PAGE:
Lawmakers, Stop Punishing Teachers with Failed Policies
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President Obama and the GOP have rejected the wisdom of our teachers. We depend on our education, yet we have mortgaged our futures. The world has not stood still while we flailed in our attempt to reform education. China has become the world's largest English speaking country; they know what we must learn. Together, we will take charge of our destiny for our national prosperity.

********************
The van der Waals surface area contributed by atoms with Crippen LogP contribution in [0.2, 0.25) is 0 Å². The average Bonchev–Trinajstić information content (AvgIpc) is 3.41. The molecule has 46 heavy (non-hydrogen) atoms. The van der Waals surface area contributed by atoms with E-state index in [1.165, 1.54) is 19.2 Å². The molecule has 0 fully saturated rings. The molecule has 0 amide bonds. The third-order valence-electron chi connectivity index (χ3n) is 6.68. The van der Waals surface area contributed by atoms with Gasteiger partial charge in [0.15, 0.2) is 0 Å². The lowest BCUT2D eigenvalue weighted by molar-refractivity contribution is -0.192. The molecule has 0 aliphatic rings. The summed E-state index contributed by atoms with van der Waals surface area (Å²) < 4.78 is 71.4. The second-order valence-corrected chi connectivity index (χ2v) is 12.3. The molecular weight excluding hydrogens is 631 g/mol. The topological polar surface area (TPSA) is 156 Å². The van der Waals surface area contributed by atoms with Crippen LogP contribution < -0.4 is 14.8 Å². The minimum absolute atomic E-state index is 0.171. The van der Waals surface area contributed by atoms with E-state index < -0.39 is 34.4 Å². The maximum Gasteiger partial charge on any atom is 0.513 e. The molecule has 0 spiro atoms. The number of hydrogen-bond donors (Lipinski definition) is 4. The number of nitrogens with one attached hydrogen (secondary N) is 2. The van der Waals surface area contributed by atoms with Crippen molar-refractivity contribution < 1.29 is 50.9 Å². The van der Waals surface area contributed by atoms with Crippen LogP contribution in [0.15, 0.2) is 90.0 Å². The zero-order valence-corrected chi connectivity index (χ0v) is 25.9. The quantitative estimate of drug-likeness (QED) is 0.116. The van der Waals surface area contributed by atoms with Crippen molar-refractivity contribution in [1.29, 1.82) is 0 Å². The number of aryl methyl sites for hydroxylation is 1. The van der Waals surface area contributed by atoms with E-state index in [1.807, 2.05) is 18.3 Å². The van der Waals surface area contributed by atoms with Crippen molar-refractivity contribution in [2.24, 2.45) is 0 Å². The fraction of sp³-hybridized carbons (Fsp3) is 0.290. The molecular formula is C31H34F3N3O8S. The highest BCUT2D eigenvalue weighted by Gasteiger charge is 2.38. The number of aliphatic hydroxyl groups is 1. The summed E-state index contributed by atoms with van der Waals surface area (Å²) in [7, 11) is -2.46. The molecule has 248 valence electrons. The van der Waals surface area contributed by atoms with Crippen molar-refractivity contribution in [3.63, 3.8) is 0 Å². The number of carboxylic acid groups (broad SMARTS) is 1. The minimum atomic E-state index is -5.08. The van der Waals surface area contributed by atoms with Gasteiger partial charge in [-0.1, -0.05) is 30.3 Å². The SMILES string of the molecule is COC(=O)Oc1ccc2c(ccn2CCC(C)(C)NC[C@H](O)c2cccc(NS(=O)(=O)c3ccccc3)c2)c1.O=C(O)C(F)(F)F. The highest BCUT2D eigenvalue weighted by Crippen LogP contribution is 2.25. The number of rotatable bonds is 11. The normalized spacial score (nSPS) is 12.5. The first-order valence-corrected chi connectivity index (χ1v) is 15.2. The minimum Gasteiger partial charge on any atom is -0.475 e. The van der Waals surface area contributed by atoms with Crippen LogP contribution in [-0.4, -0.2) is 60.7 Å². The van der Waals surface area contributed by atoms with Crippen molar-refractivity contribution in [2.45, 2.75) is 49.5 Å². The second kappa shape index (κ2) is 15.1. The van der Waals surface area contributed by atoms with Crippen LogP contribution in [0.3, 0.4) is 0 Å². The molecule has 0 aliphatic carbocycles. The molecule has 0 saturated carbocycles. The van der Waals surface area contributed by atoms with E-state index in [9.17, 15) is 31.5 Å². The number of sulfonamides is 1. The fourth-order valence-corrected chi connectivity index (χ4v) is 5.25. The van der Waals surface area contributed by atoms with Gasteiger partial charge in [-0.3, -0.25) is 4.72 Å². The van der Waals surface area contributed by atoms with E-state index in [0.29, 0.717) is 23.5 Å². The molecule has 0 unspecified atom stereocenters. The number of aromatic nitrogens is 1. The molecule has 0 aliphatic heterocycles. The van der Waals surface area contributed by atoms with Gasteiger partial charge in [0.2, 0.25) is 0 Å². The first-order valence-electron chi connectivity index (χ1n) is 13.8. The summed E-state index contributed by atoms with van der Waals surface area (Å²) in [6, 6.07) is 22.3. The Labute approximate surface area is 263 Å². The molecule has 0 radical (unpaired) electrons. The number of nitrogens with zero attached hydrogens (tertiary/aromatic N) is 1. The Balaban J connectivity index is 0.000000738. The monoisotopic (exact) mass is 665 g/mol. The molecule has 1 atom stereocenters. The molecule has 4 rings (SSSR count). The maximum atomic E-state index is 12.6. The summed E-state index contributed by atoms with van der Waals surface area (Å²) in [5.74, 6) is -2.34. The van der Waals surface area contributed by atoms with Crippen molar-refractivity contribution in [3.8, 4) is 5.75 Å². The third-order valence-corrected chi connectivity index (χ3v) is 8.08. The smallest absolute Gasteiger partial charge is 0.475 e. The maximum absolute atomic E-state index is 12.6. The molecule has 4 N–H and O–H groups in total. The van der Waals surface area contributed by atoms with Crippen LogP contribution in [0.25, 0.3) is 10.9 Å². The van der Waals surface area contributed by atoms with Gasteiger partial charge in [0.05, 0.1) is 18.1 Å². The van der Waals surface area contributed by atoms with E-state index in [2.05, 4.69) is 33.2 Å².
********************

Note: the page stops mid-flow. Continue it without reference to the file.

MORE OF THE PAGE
Americans know of the problems in our education system and are rightfully concerned. Politicians appeal to voters by proposing “merit” reward systems that prove to be ineffective, wasteful, and destructive. Defenders of these competitions point to standard business models. The development of the human mind is not the same as manufacturing a Ford. Nearly all innovative and outstanding educators are firmly against it. The disastrous bureaucracy introduced by No Child Left Behind and Race to the Top have prompted states to rush legislation for non-recurring federal grants. The federal government is dangling carrots in front of states to hurriedly change their education strategies to systems that clearly don't work. We cannot afford to saddle our schools with unmanageable bureaucracy that fails to educate our students.